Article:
These are the first major film music award nominations for both Mychael Danna and the Cloud Atlas Pale 3 team, although Danna has been nominated for both a Grammy and and Emmy. This is the 6th nomination for Desplat, who won the award in 2006 for The Painted Veil, and the second nomination for Marianelli, who won both the Golden Globe and Oscar in 2007 for Atonement. Desplat is also a 4-time Oscar and 5-time BAFTA nominee. John Williams, of course, has six billion prior nominations.

In the Best Original Song category, the HFPA have cast the net far and wide, choosing nominees that range from 80s rock and modern day country music to legendary Broadway maestros. The nominees are:

  • ADELE ATKINS and PAUL EPWORTH for “Skyfall” from Skyfall
  • JON BON JOVI for “Not Running Anymore” from Stand-Up Guys
  • MONTY POWELL and KEITH URBAN for “For You” from Act of Valor
  • TAYLOR SWIFT, JOHN PAUL WHITE, JOY WILLIAMS and T-BONE BURNETT for “Safe and Sound” from The Hunger Games

Overall Steven Spielberg’s Lincoln leads the way with 7 nominations in total, with Argo and Quentin Tarantino’s Django Unchained picking up 5 nominations, and Les Miserables, Silver Linings Playbook and Zero Dark Thirty getting four each.

The Golden Globes are presented on January 13th, 2013.

LINCOLN – John Williams

October 23, 2012 3 comments

Original Review by Jonathan Broxton

In the annals of American political history, virtually no-one is as universally admired, revered and respected as Abraham Lincoln. Born into relative poverty in Kentucky in 1809, Lincoln rose from being a simple country lawyer to being elected the 16th President of the United States in 1860. During the course of his presidency Lincoln essentially re-defined the United States as we know it today, successfully defeating the Confederacy in the four-year Civil War, issuing the Emancipation Proclamation that essentially ended slavery in the country, and delivering the Gettysburg Address, one of the most famous political speeches of all time. He was re-elected in 1864 but, as we all know, was assassinated by actor John Wilkes Booth while watching a play in a Washington DC theatre in April 1865, before he could fully establish his second term. There have been many films over the years featuring Lincoln as a central figure, but director Steven Spielberg’s film – simply titled “Lincoln” – is a straightforward biopic of the man’s life and achievements. The film stars Daniel Day Lewis in the eponymous role, and features a stellar supporting cast including Sally Field as Lincoln’s wife Mary Todd, Tommy Lee Jones as republican leader Thaddeus Stevens, Joseph Gordon-Levitt as Lincoln’s son Robert, David Strathairn as secretary of state William Seward, and Jackie Earle Haley, James Spader, John Hawkes, Jared Harris and Hal Holbrook in smaller roles. Read more…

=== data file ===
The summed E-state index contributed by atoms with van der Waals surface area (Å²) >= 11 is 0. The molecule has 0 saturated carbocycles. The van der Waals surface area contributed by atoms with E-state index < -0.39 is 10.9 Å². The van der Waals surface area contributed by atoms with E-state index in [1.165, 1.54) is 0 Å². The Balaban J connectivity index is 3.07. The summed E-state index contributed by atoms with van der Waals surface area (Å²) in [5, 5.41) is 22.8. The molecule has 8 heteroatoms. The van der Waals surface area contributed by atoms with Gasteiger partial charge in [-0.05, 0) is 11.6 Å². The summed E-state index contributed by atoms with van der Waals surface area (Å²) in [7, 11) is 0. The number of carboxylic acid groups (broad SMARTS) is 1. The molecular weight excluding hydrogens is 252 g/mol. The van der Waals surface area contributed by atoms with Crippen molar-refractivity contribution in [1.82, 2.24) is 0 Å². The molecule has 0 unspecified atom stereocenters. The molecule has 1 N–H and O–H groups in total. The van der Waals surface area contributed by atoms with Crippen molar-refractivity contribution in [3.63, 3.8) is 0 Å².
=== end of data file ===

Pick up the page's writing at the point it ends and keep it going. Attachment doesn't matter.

WAR HORSE – John Williams

January 11, 2012 2 comments

Original Review by Jonathan Broxton

A variation on the classic Black Beauty tale about of the life of a heroic horse, filtered through the cinematic lens of director John Ford, War Horse is director Steven Spielberg’s adaptation of the well-regarded novel by Michael Morpurgo about the adventures of a horse named Joey during World War I. The action moves from rural Devon, where young Joey is raised as a plow horse by Albert Narracott (Jeremy Irvine) to work on his father’s farm, to the battlefields of central Europe after he is sold to the British Army upon the outbreak of war and is adopted by a kindly cavalry officer as his personal mount. Moving from adventure to adventure, Joey makes his way through the mire of The Great War, serving on both sides of the conflict – and all the while young Albert, now himself serving in the trenches, never gives up hope of being reunited with his equine friend. The film co-stars Peter Mullan, Emily Watson, David Thewlis, Niels Arestrup, Tom Hiddleston and Benedict Cumberbatch, and of course has a score by the venerable John Williams, his second score of 2011 after several years away from the podium. Read more…


October 23, 2011 5 comments

Original Review by Jonathan Broxton

I think you have to be Belgian, or at least a Francophone, to fully appreciate all the subtleties and nuances of Tintin. Created by the Belgian artist and author Georges Rémi under his pen name Hergé, the character first appeared in print in 1929 and went on to appear in 23 adventure novels spanning a 46-year period up until 1975, followed by the posthumous publication of a final story in 1986, three years after Hergé’s death. Not only that, the stories have been adapted for radio, theatre, and a popular 1960s animated television show with its famous voiceover proclaiming that you are watching “Hergé’s Adventures of Tintin!” Despite all that, and for reasons I have never fully understood I was never a fan of the franchise – unlike Hollywood giant Steven Spielberg, who is not a Francophone, but who is adapting the story for its first major big screen adventure using state of the art-motion capture technology. Read more…